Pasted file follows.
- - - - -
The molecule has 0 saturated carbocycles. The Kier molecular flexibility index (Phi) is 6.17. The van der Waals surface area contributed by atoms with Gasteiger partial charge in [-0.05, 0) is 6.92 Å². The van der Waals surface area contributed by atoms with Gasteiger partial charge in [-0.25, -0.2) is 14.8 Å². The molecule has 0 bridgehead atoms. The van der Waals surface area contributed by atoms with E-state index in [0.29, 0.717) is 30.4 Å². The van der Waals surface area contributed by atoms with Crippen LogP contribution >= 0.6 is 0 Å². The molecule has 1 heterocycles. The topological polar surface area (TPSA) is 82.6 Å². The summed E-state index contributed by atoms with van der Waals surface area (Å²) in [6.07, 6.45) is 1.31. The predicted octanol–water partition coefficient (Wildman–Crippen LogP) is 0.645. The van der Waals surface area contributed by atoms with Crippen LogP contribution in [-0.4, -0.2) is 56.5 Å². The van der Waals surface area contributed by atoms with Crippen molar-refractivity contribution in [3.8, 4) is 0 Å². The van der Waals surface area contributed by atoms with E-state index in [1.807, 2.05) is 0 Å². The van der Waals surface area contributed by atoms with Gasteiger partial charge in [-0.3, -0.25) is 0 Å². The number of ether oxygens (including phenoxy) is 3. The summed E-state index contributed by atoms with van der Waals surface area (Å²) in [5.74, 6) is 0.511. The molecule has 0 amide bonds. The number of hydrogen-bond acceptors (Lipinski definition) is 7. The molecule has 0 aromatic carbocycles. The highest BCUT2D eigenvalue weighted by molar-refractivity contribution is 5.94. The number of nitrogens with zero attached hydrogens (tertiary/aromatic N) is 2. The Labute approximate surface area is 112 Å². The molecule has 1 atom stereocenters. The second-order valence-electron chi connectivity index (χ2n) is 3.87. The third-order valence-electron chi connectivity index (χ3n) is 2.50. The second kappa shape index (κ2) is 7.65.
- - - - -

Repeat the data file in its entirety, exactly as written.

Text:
The molecule has 0 saturated carbocycles. The Kier molecular flexibility index (Phi) is 6.17. The van der Waals surface area contributed by atoms with Gasteiger partial charge in [-0.05, 0) is 6.92 Å². The van der Waals surface area contributed by atoms with Gasteiger partial charge in [-0.25, -0.2) is 14.8 Å². The molecule has 0 bridgehead atoms. The van der Waals surface area contributed by atoms with E-state index in [0.29, 0.717) is 30.4 Å². The van der Waals surface area contributed by atoms with Crippen LogP contribution >= 0.6 is 0 Å². The molecule has 1 heterocycles. The topological polar surface area (TPSA) is 82.6 Å². The summed E-state index contributed by atoms with van der Waals surface area (Å²) in [6.07, 6.45) is 1.31. The predicted octanol–water partition coefficient (Wildman–Crippen LogP) is 0.645. The van der Waals surface area contributed by atoms with Crippen LogP contribution in [-0.4, -0.2) is 56.5 Å². The van der Waals surface area contributed by atoms with Crippen molar-refractivity contribution in [3.8, 4) is 0 Å². The van der Waals surface area contributed by atoms with E-state index in [1.807, 2.05) is 0 Å². The van der Waals surface area contributed by atoms with Gasteiger partial charge in [-0.3, -0.25) is 0 Å². The number of ether oxygens (including phenoxy) is 3. The summed E-state index contributed by atoms with van der Waals surface area (Å²) in [5.74, 6) is 0.511. The molecule has 0 amide bonds. The number of hydrogen-bond acceptors (Lipinski definition) is 7. The molecule has 0 aromatic carbocycles. The highest BCUT2D eigenvalue weighted by molar-refractivity contribution is 5.94. The number of nitrogens with zero attached hydrogens (tertiary/aromatic N) is 2. The Labute approximate surface area is 112 Å². The molecule has 1 atom stereocenters. The second-order valence-electron chi connectivity index (χ2n) is 3.87. The third-order valence-electron chi connectivity index (χ3n) is 2.50. The second kappa shape index (κ2) is 7.65.